Sparkling water and club soda are both examples of carbonated water. Carbonated water is water that is infused with carbon dioxide, which creates an aerated, bubbly liquid.
The first human-made carbonated water was produced by British scientist and inventor Joseph Priestly in the 18th century. It is also possible for carbonated water to occur in the Earth naturally.
Sparkling water, which can be produced naturally or by adding carbon dioxide to water, contains no other ingredients. Flavoring may be added, but the foundation is simply carbonated water.
Club soda is produced in a slightly different fashion from sparkling water. Traditionally, club soda contains a small amount of salt; however, commercial club soda producers may also add ingredients such as sodium bicarbonate, sodium citrate, and potassium carbonate or sulfate.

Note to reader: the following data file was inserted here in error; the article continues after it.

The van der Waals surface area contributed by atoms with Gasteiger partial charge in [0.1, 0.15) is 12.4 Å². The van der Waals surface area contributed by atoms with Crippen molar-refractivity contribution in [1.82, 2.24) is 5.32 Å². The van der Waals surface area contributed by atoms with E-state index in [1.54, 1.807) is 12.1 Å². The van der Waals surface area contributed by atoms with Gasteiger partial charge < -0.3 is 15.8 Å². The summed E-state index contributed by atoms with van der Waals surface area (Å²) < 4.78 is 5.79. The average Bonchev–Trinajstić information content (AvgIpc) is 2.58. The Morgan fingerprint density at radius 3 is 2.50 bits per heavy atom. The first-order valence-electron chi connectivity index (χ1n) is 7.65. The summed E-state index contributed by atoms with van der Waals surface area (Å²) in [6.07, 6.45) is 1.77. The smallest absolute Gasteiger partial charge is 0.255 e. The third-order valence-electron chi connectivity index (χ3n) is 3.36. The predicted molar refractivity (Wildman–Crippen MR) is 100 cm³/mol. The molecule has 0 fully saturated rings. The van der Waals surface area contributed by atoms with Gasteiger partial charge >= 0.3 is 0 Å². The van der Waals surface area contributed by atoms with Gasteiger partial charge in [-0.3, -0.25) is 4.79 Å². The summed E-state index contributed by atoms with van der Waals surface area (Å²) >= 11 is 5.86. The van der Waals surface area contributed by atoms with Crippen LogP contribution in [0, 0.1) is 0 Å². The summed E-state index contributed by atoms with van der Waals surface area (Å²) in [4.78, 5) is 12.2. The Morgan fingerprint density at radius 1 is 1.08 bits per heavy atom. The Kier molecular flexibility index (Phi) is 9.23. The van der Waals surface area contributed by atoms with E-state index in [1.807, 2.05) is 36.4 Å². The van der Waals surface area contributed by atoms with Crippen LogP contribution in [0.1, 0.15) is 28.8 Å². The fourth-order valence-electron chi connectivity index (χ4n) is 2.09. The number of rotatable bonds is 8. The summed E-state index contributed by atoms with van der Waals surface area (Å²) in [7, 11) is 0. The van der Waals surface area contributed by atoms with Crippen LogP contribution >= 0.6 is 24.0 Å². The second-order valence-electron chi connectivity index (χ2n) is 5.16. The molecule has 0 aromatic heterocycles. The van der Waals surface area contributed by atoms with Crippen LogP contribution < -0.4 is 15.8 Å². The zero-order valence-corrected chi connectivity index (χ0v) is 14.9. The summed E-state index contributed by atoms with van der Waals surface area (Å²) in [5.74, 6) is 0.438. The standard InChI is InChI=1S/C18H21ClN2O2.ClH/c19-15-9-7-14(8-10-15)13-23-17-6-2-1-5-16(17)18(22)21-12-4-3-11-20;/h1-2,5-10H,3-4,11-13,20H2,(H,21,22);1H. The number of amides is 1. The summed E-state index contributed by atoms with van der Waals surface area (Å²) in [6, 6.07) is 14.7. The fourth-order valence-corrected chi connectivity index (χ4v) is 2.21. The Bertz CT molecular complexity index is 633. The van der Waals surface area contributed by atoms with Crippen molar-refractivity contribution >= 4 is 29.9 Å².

Sparkling water that is carbonated naturally, or in the Earth, results from water that is affected by unusual geological conditions, generally related to volcanic activity or volcanic gases. Club soda is always produced artificially.
When mixing drinks, club soda and sparkling water are often interchangeable, and much depends on personal preference or availability. In some cases, a drink's quality will depend on the strength and slight saltiness of club soda or the smooth fizziness of sparkling water.